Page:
Few interesting reads

August 5, 2009

From the latest PNAS:
[1] The elastic modulus, percolation, and disaggregation of strongly interacting, intersecting antiplane cracks

P M Davis and L Knopoff

We study the modulus of a medium containing a varying density of nonintersecting and intersecting antiplane cracks. The modulus of nonintersecting, strongly interacting, 2D antiplane cracks obeys a mean-field theory for which the mean field on a crack inserted in a random ensemble is the applied stress. The result of a self-consistent calculation in the nonintersecting case predicts zero modulus at finite packing, which is physically impossible. Differential self-consistent theories avoid the zero modulus problem, but give results that are more compliant than those of both mean-field theory and computer simulations. For problems in which antiplane cracks are allowed to intersect and form crack clusters or larger effective cracks, percolation at finite packing is expected when the shear modulus vanishes. At low packing factor, the modulus follows the dilute, mean-field curve, but with increased packing, mutual interactions cause the modulus to be less than the mean-field result and to vanish at the percolation threshold. The “nodes-links-blobs” model predicts a power-law approach to the percolation threshold at a critical packing factor of p c = 4.426. We conclude that a power-law variation of modulus with packing, with exponent 1.3 drawn tangentially to the mean-field nonintersecting relation and passing through the percolation threshold, can be expected to be a good approximation. The approximation is shown to be consistent with simulations of intersecting rectangular cracks at all packing densities through to the percolation value for this geometry, p c = 0.4072.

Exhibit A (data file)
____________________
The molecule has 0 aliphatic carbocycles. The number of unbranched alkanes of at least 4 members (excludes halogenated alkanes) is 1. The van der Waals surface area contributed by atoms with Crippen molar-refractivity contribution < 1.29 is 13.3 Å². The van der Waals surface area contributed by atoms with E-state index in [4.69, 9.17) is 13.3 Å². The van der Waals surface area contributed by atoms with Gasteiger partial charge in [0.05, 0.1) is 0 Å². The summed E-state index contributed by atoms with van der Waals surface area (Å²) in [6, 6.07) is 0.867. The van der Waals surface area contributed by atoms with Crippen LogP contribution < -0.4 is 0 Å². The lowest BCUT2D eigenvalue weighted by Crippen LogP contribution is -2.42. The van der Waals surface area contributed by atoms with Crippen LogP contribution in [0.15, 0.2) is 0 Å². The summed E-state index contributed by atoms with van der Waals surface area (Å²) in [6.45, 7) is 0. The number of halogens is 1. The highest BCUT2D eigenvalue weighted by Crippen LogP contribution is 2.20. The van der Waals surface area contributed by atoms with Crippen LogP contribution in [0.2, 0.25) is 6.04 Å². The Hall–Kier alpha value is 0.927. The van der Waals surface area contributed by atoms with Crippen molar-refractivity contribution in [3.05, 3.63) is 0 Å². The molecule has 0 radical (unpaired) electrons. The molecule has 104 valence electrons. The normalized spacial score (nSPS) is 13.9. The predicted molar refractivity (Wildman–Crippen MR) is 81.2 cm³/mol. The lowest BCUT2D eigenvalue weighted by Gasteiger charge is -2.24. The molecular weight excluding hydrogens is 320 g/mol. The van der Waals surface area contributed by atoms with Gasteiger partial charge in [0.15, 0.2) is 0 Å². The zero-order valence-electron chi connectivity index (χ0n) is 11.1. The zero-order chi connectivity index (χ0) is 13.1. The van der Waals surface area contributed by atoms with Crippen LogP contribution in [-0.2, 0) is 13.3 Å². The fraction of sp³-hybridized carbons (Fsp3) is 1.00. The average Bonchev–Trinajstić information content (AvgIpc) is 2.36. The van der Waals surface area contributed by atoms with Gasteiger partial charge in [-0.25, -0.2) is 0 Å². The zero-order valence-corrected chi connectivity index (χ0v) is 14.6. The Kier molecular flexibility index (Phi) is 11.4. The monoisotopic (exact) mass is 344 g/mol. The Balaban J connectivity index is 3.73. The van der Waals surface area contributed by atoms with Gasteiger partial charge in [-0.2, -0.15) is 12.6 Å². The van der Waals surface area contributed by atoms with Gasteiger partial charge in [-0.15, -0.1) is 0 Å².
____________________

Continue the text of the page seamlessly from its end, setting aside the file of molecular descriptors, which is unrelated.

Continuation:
From the latest issue of Phil. Mag.:

[1] Enhancement on the faceted growth and the coarsening of the MnBi primary phase during the directional solidification under a high magnetic field

X Li et al

The effect of a high magnetic field on the morphology of the MnBi primary phase during the directional solidification has been investigated experimentally and the results show that an application of a high magnetic field has enhanced the faceted growth and the coarsening of the MnBi primary phase. This may be attributed to the effect of a high magnetic field on the diffusion of the solute Mn and the growth anisotropy of the MnBi crystal.

[2] A new counter-example to Kelvin’s conjecture on minimal surfaces

R Gabbrielli